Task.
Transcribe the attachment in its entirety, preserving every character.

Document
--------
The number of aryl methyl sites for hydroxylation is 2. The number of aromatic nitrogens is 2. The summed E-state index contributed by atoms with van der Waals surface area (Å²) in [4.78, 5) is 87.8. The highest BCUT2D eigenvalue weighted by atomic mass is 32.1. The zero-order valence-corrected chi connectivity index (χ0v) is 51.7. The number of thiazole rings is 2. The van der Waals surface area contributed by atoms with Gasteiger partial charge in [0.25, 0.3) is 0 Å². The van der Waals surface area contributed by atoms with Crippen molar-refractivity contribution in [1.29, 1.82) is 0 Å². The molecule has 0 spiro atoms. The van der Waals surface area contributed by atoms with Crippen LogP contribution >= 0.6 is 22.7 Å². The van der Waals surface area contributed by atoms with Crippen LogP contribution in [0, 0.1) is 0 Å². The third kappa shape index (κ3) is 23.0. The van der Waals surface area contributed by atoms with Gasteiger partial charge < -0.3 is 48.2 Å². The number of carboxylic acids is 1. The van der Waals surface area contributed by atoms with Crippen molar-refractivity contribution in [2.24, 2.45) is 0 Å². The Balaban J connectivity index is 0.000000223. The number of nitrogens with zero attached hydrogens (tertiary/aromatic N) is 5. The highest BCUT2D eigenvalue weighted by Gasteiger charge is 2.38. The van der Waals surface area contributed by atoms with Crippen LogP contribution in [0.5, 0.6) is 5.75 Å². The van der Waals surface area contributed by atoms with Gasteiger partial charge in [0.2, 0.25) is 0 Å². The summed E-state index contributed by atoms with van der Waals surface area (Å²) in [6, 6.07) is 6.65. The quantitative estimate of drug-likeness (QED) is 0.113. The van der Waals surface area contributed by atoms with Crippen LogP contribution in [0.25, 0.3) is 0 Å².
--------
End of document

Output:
The number of aryl methyl sites for hydroxylation is 2. The number of aromatic nitrogens is 2. The summed E-state index contributed by atoms with van der Waals surface area (Å²) in [4.78, 5) is 87.8. The highest BCUT2D eigenvalue weighted by atomic mass is 32.1. The zero-order valence-corrected chi connectivity index (χ0v) is 51.7. The number of thiazole rings is 2. The van der Waals surface area contributed by atoms with Gasteiger partial charge in [0.25, 0.3) is 0 Å². The van der Waals surface area contributed by atoms with Crippen molar-refractivity contribution in [1.29, 1.82) is 0 Å². The molecule has 0 spiro atoms. The van der Waals surface area contributed by atoms with Crippen LogP contribution >= 0.6 is 22.7 Å². The van der Waals surface area contributed by atoms with Crippen LogP contribution in [0, 0.1) is 0 Å². The third kappa shape index (κ3) is 23.0. The van der Waals surface area contributed by atoms with Gasteiger partial charge < -0.3 is 48.2 Å². The number of carboxylic acids is 1. The van der Waals surface area contributed by atoms with Crippen molar-refractivity contribution in [2.24, 2.45) is 0 Å². The Balaban J connectivity index is 0.000000223. The number of nitrogens with zero attached hydrogens (tertiary/aromatic N) is 5. The highest BCUT2D eigenvalue weighted by Gasteiger charge is 2.38. The van der Waals surface area contributed by atoms with Crippen LogP contribution in [0.5, 0.6) is 5.75 Å². The van der Waals surface area contributed by atoms with Gasteiger partial charge in [0.2, 0.25) is 0 Å². The summed E-state index contributed by atoms with van der Waals surface area (Å²) in [6, 6.07) is 6.65. The quantitative estimate of drug-likeness (QED) is 0.113. The van der Waals surface area contributed by atoms with Crippen LogP contribution in [0.25, 0.3) is 0 Å².